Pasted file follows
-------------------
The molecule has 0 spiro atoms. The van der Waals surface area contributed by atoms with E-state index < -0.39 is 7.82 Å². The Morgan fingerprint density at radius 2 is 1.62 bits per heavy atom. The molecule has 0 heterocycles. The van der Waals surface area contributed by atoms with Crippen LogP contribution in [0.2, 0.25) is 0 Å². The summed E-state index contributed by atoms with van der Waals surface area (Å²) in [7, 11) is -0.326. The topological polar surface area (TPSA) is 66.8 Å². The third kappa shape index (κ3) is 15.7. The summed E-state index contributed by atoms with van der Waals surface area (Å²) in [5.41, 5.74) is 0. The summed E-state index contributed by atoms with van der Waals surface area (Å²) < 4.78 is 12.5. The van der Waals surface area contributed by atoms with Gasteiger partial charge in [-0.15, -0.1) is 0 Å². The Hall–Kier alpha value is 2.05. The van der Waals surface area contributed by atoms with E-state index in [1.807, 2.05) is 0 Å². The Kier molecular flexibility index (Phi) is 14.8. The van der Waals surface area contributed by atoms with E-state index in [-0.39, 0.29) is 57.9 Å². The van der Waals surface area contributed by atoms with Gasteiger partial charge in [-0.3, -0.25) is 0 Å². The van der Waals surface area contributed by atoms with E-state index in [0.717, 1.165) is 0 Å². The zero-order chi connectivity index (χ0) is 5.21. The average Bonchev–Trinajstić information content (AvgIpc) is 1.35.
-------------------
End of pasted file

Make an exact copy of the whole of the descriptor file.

The molecule has 0 spiro atoms. The van der Waals surface area contributed by atoms with E-state index < -0.39 is 7.82 Å². The Morgan fingerprint density at radius 2 is 1.62 bits per heavy atom. The molecule has 0 heterocycles. The van der Waals surface area contributed by atoms with Crippen LogP contribution in [0.2, 0.25) is 0 Å². The summed E-state index contributed by atoms with van der Waals surface area (Å²) in [7, 11) is -0.326. The topological polar surface area (TPSA) is 66.8 Å². The third kappa shape index (κ3) is 15.7. The summed E-state index contributed by atoms with van der Waals surface area (Å²) in [5.41, 5.74) is 0. The summed E-state index contributed by atoms with van der Waals surface area (Å²) < 4.78 is 12.5. The van der Waals surface area contributed by atoms with Gasteiger partial charge in [-0.15, -0.1) is 0 Å². The Hall–Kier alpha value is 2.05. The van der Waals surface area contributed by atoms with E-state index in [1.807, 2.05) is 0 Å². The Kier molecular flexibility index (Phi) is 14.8. The van der Waals surface area contributed by atoms with E-state index in [-0.39, 0.29) is 57.9 Å². The van der Waals surface area contributed by atoms with Gasteiger partial charge in [-0.3, -0.25) is 0 Å². The van der Waals surface area contributed by atoms with E-state index in [0.717, 1.165) is 0 Å². The zero-order chi connectivity index (χ0) is 5.21. The average Bonchev–Trinajstić information content (AvgIpc) is 1.35.